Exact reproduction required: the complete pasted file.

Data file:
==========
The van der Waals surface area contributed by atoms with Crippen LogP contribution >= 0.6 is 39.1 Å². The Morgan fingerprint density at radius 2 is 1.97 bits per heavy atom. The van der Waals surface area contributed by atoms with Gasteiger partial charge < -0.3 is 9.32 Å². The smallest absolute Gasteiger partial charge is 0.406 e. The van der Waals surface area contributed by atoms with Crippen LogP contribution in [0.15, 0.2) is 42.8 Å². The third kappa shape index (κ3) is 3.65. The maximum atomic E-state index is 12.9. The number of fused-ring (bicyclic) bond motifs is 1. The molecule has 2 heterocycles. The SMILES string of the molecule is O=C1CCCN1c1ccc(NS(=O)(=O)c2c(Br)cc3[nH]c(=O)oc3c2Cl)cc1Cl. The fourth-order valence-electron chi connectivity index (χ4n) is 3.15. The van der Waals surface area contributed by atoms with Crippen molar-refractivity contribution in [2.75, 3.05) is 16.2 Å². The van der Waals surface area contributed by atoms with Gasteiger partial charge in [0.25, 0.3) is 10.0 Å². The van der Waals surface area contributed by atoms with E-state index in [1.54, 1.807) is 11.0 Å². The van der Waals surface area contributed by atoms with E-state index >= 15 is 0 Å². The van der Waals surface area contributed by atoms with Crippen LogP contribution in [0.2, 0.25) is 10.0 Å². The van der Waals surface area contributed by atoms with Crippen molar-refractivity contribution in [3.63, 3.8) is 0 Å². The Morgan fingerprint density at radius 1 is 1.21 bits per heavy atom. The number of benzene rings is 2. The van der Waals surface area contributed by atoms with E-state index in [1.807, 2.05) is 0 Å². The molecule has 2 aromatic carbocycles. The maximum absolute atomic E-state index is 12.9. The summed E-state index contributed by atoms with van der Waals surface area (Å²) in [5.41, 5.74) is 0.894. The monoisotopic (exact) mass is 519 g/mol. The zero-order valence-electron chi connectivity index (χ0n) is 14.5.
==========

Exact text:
The van der Waals surface area contributed by atoms with Crippen LogP contribution >= 0.6 is 39.1 Å². The Morgan fingerprint density at radius 2 is 1.97 bits per heavy atom. The van der Waals surface area contributed by atoms with Gasteiger partial charge < -0.3 is 9.32 Å². The smallest absolute Gasteiger partial charge is 0.406 e. The van der Waals surface area contributed by atoms with Crippen LogP contribution in [0.15, 0.2) is 42.8 Å². The third kappa shape index (κ3) is 3.65. The maximum atomic E-state index is 12.9. The number of fused-ring (bicyclic) bond motifs is 1. The molecule has 2 heterocycles. The SMILES string of the molecule is O=C1CCCN1c1ccc(NS(=O)(=O)c2c(Br)cc3[nH]c(=O)oc3c2Cl)cc1Cl. The fourth-order valence-electron chi connectivity index (χ4n) is 3.15. The van der Waals surface area contributed by atoms with Crippen molar-refractivity contribution in [2.75, 3.05) is 16.2 Å². The van der Waals surface area contributed by atoms with Gasteiger partial charge in [0.25, 0.3) is 10.0 Å². The van der Waals surface area contributed by atoms with E-state index in [1.54, 1.807) is 11.0 Å². The van der Waals surface area contributed by atoms with E-state index >= 15 is 0 Å². The van der Waals surface area contributed by atoms with Crippen LogP contribution in [0.2, 0.25) is 10.0 Å². The van der Waals surface area contributed by atoms with Crippen molar-refractivity contribution in [3.63, 3.8) is 0 Å². The Morgan fingerprint density at radius 1 is 1.21 bits per heavy atom. The number of benzene rings is 2. The van der Waals surface area contributed by atoms with E-state index in [1.807, 2.05) is 0 Å². The molecule has 2 aromatic carbocycles. The maximum absolute atomic E-state index is 12.9. The summed E-state index contributed by atoms with van der Waals surface area (Å²) in [5.41, 5.74) is 0.894. The monoisotopic (exact) mass is 519 g/mol. The zero-order valence-electron chi connectivity index (χ0n) is 14.5.